Jury nullification occurs when a jury decides to ignore the law. Why would anyone ever want a jury to do that? Well, there are a lot of unjust laws out there. What is an unjust law? According to Martin Luther King Jr. [pdf], “an unjust law is a human law that is not rooted in eternal and natural law. Any law that uplifts human personality is just. Any law that degrades human personality is unjust.”
Even though Justice Scalia probably sighs loudly whenever someone utters the phrase “natural law,” I’m going to talk about it anyway. The fact is that some pretty bright and historically significant people have relied upon natural law. Martin Luther King was one of them. Thomas Jefferson was another.
What I would expect any judge to be even more uncomfortable with than allowing natural law arguments in courtrooms, is continuing the practice of not allowing them, as that seems to infringe upon one of the central principles of a defendant’s right to due process: the right to be heard.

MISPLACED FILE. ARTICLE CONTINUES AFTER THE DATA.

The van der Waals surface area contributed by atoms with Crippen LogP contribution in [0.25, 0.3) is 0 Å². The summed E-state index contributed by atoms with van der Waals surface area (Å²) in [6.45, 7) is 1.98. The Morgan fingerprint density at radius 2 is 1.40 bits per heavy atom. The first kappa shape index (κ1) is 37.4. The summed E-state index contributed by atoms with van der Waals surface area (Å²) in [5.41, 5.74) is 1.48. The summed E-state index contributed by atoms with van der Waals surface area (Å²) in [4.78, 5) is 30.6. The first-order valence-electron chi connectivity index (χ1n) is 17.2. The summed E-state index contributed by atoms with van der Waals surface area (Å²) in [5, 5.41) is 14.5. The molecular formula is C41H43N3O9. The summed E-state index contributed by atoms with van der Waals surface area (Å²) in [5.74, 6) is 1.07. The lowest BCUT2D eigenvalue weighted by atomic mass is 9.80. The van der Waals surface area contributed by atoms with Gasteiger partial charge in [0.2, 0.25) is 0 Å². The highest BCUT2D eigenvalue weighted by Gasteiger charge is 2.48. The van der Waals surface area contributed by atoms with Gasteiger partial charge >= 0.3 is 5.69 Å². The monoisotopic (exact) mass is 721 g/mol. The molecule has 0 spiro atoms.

The most sacred of interests, a person’s liberty and reputation, are at stake in criminal trials. As such, we must be certain that all possible arguments in favor of the preservation of each are allowed. If we do not empower jurors to at least consider the merits of a law which, at least in theory, they have already approved, then we engage in an exercise that is little more than a show trial. This may go a long way toward satisfying our desire for expeditious process, but it must go a very little way toward satisfying our demand for justice. It is not enough to merely apply the law. We must also inquire into the law’s morality. Dred Scott, let us never forget, was once the law.
When we consider that the United States “has less than 5 percent of the world’s population, [yet] has almost a quarter of the world’s prisoners,” how can we deny that many of our criminal laws remain deserving of whatever scrutiny is available? Such a prison population represents a failure of democratic government and the jury trial, which is perhaps one of the purest forms of democracy devised, is a way to fix it. By preventing arguments on nullification, however, the courts do not allow for meaningful trials. Instead, they are content to send millions to prison who may be factually guilty, but morally innocent. That is shameful.
[For a more scholarly and academically supported argument on this issue, please see this pdf.]